Articles Authored and/or Co-authored by

Kai Wang, Ph.D.


Convergent Mechanisms of Somatic Mutations in Polycythemia Vera

Abstract: Polycythemia vera (PV) is an acquired blood disorder, with variable increase of clonal myeloid cells (erythrocytes, granulocytes and platelets) and mostly normal polyclonal T lymphocytes. Most patients have a somatic V617F gain-of-function mutation in JAK2 associated with acquired uniparental disomy (UPD) on chromosome 9p. Yet, the JAK2 V617F mutation is not a PV-initiating event and the family clustering of PV suggests a contribution of inherited genetic events. Using whole-genome SNP arrays, we assayed 34 T-cells and 66 granulocytes (including 32 pairs from the same patients), and identified multiple SNPs around JAK2 that are associated with PV susceptibility (rs11999802, P=1.8x10-8, OR=4.4). We also developed a quantitative measure of the fraction of somatic single nucleotide variants (SNVs) based on allele-specific PCR, and a quantitative measure of somatic UPD based on "fractional copy-neutral loss-of-heterozygosity (LOH)" on SNP arrays. Somatic genomic changes in granulocytes revealed strong genetic heterogeneity, including 9p UPD and chromosomal gain. The magnitude of somatic 9p UPD was strongly associated with V617F dosage (r2=0.74, P=4.8x10-12), suggesting that UPD preferentially increases the V617F subclone. In granulocytes with heterozygous rs11999802 genotypes, UPD increased the relative fraction of germline risk alleles (P=0.03). Thus, germline risk variants at JAK2 predispose to somatic point mutations within JAK2, whose allelic dosage can be further increased by a serial subclonal expansion of allele-specific UPD or copy number alteration, contributing to PV pathogenesis. We argue that PV represents a unique disease model to study the interplay between germline risk variants and convergent mechanisms of somatic mutations. ... Read more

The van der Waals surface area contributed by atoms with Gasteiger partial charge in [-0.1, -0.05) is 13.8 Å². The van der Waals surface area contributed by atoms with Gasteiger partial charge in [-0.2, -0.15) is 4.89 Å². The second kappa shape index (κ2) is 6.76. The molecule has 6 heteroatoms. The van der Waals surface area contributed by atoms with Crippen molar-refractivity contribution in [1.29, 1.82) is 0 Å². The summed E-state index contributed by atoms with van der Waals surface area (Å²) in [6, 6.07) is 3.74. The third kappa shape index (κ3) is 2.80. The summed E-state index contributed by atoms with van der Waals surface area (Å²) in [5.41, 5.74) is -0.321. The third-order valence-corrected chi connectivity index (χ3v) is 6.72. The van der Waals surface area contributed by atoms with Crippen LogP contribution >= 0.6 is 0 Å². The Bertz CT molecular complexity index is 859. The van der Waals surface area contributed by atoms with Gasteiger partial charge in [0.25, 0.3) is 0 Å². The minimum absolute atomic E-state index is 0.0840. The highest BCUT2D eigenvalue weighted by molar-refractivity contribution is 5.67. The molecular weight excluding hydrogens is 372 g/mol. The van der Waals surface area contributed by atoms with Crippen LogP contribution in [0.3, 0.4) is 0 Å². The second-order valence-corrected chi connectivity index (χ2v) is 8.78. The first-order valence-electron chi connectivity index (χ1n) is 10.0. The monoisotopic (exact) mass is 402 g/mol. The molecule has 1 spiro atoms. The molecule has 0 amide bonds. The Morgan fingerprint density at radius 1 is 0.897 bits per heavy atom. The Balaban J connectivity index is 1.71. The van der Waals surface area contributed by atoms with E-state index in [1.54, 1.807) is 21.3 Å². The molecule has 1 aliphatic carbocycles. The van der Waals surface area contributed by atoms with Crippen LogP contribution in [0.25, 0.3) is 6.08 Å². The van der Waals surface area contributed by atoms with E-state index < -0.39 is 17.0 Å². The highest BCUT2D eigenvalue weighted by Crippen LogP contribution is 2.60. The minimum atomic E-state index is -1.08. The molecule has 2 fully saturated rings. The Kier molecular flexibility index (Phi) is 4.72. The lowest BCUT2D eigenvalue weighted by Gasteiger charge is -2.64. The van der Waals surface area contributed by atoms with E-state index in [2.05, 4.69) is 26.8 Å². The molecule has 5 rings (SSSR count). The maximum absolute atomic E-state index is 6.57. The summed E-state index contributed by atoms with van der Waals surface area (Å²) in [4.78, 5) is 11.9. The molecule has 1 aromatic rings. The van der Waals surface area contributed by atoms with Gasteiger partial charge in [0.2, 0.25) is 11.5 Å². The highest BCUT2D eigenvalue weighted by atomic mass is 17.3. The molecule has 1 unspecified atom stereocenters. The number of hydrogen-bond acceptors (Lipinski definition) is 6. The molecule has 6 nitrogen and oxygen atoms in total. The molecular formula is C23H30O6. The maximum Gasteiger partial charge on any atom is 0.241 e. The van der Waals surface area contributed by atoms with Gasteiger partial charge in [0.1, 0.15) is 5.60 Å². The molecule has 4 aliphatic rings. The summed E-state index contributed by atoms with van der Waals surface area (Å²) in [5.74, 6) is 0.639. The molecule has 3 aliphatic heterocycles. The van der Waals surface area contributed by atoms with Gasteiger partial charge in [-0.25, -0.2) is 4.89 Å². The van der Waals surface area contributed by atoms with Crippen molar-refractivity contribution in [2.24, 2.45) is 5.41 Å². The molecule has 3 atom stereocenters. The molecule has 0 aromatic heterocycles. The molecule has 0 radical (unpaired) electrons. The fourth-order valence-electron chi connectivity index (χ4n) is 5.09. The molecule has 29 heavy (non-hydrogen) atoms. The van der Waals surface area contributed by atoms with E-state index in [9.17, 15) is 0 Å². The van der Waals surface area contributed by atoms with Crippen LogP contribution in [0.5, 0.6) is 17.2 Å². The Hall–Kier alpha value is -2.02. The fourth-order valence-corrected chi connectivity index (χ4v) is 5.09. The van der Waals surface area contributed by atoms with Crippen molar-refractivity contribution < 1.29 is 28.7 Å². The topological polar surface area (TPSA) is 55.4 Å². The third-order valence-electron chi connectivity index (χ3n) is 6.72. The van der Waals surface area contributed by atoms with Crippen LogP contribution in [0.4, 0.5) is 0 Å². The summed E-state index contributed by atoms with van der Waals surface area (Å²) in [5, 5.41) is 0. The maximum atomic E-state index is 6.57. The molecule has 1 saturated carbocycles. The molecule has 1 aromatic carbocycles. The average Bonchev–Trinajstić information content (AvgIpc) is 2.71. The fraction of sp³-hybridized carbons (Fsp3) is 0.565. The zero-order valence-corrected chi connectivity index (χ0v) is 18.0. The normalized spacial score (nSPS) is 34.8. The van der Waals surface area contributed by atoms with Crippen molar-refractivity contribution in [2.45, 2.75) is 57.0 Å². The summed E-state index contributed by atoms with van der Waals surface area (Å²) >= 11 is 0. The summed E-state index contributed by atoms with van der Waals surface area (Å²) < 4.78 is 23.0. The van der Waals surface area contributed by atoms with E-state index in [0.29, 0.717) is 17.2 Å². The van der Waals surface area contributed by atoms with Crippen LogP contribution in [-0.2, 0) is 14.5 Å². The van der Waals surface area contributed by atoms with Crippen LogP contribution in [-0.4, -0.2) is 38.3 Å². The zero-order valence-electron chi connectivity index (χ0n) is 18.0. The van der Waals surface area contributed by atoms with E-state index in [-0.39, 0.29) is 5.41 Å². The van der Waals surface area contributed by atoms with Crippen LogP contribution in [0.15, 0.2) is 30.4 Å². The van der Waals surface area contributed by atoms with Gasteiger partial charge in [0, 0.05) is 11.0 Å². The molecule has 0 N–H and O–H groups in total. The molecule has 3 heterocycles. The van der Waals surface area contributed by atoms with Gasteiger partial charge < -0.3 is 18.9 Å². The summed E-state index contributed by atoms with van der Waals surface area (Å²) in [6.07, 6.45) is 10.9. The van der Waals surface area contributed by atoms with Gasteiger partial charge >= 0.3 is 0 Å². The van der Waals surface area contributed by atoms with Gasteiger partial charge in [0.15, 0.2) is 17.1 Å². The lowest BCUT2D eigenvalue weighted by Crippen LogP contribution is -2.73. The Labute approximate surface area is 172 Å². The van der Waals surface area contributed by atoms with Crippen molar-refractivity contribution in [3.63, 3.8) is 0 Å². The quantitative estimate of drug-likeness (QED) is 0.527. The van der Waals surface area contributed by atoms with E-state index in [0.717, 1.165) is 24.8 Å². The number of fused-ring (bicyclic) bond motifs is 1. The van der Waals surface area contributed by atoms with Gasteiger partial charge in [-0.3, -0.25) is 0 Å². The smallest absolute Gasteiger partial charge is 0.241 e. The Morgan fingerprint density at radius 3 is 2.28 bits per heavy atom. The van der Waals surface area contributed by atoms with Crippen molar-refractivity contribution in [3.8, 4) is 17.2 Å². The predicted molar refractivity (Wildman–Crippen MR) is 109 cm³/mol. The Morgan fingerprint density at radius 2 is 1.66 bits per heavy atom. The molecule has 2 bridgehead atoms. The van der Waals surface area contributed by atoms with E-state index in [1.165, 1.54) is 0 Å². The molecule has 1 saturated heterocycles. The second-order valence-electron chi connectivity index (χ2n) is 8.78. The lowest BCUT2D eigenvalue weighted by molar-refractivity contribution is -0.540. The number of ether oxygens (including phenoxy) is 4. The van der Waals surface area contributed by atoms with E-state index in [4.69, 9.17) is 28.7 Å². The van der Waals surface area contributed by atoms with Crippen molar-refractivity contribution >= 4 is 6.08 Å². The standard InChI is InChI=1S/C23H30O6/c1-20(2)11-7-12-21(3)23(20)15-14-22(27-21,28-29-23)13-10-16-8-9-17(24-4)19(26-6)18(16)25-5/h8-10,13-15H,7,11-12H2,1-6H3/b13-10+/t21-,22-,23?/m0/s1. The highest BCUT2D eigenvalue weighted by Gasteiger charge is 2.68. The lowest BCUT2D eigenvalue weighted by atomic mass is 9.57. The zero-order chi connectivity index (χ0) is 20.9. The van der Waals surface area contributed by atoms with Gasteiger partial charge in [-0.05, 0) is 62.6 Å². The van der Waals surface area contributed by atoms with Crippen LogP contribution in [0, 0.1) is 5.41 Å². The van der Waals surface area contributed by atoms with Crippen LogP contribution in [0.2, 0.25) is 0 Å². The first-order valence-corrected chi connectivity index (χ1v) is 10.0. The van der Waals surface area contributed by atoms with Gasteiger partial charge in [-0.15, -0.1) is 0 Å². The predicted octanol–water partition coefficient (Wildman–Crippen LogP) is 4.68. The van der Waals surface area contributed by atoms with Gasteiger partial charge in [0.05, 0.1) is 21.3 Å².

Co-authored Article

Exome Sequencing and Unrelated Findings in the Context of Complex Disease Research: Ethical and Clinical Implications

Abstract: Exome sequencing has identified the causes of several Mendelian diseases, although it has rarely been used in a clinical setting to diagnose the genetic cause of an idiopathic disorder in a single patient. We performed exome sequencing on a pedigree with several members affected with attention deficit/hyperactivity disorder (ADHD), in an effort to identify candidate variants predisposing to this complex disease. While we did identify some rare variants that might predispose to ADHD, we have not yet proven the causality for any of them. However, over the course of the study, one subject was discovered to have idiopathic hemolytic anemia (IHA), which was suspected to be genetic in origin. Analysis of this subject's exome readily identified two rare non-synonymous mutations in PKLR gene as the most likely cause of the IHA, although these two mutations had not been documented before in a single individual. We further confirmed the deficiency by functional biochemical testing, consistent with a diagnosis of red blood cell pyruvate kinase deficiency. Our study implies that exome and genome sequencing will certainly reveal additional rare variation causative for even well-studied classical Mendelian diseases, while also revealing variants that might play a role in complex diseases. Furthermore, our study has clinical and ethical implications for exome and genome sequencing in a research setting; how to handle unrelated findings of clinical significance, in the context of originally planned complex disease research, remains a largely uncharted area for clinicians and researchers. ... Read more

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